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Easing kidney data confusion

Tuesday, 4 February 2014 8:07am

“When our kidneys go wrong, the early signs are usually silent—we get tired, our blood pressure increases, we become anaemic, and we can just feel awful. Unfortunately, when people get kidney disease it’s usually for life. They live with the disease. I realised my role was to be part of their journey, helping them feel as good as they can be and as informed as they can be.”

Suetonia-Palmer-image
University of Otago, Christchurch senior lecturer and researcher Dr Suetonia Palmer.

Dr Suetonia Palmer works in Christchurch Hospital’s kidney unit and is a University of Otago, Christchurch senior lecturer and researcher. Over the past two years she has received a number of awards for her research into best practice treatment for kidney disease, allowing patients, doctors and policy makers to make better clinical decisions. She was the first New Zealander to be awarded a L’Oreal Australia and New Zealand Women in Science Fellowship, won a University of Otago Emerging Researcher with Distinction in Research Award, a Health Research Council Emerging Researcher Grant and a prestigious Rutherford Discovery Fellowship valued at $800,000 over five years.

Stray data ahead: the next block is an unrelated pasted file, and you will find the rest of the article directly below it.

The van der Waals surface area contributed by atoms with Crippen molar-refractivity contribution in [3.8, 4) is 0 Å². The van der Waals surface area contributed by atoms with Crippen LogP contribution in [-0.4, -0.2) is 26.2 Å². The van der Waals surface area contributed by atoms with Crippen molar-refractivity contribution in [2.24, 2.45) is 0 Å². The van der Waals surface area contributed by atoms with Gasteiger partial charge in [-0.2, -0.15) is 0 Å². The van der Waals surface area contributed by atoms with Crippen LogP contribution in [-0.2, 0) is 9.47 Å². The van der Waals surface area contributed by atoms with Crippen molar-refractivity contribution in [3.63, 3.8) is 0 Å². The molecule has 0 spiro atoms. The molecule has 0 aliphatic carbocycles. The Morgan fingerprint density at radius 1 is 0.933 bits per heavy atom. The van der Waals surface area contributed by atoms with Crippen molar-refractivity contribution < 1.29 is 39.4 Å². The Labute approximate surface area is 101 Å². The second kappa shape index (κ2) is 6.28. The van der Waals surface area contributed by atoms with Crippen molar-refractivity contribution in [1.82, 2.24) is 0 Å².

Her ground-breaking work began when she realized information available to doctors working in kidney units was often confusing and sometimes incorrect.

“Often the information used to make decisions is conflicting and is hard to find and make sense of when it is buried amongst the intense output of scientific research,’’ Dr Palmer says.

So she set about reviewing millions of bits of information on practice and research into kidney disease from around the world and writing it up as best practice guidelines.

As a result of her work doctors now don’t have to hunt around the internet for latest research information and patients get up-to-date advice.

“I believe we can do much more to help people with kidney disease feel better, get back to work, and give them control of their own treatment.’’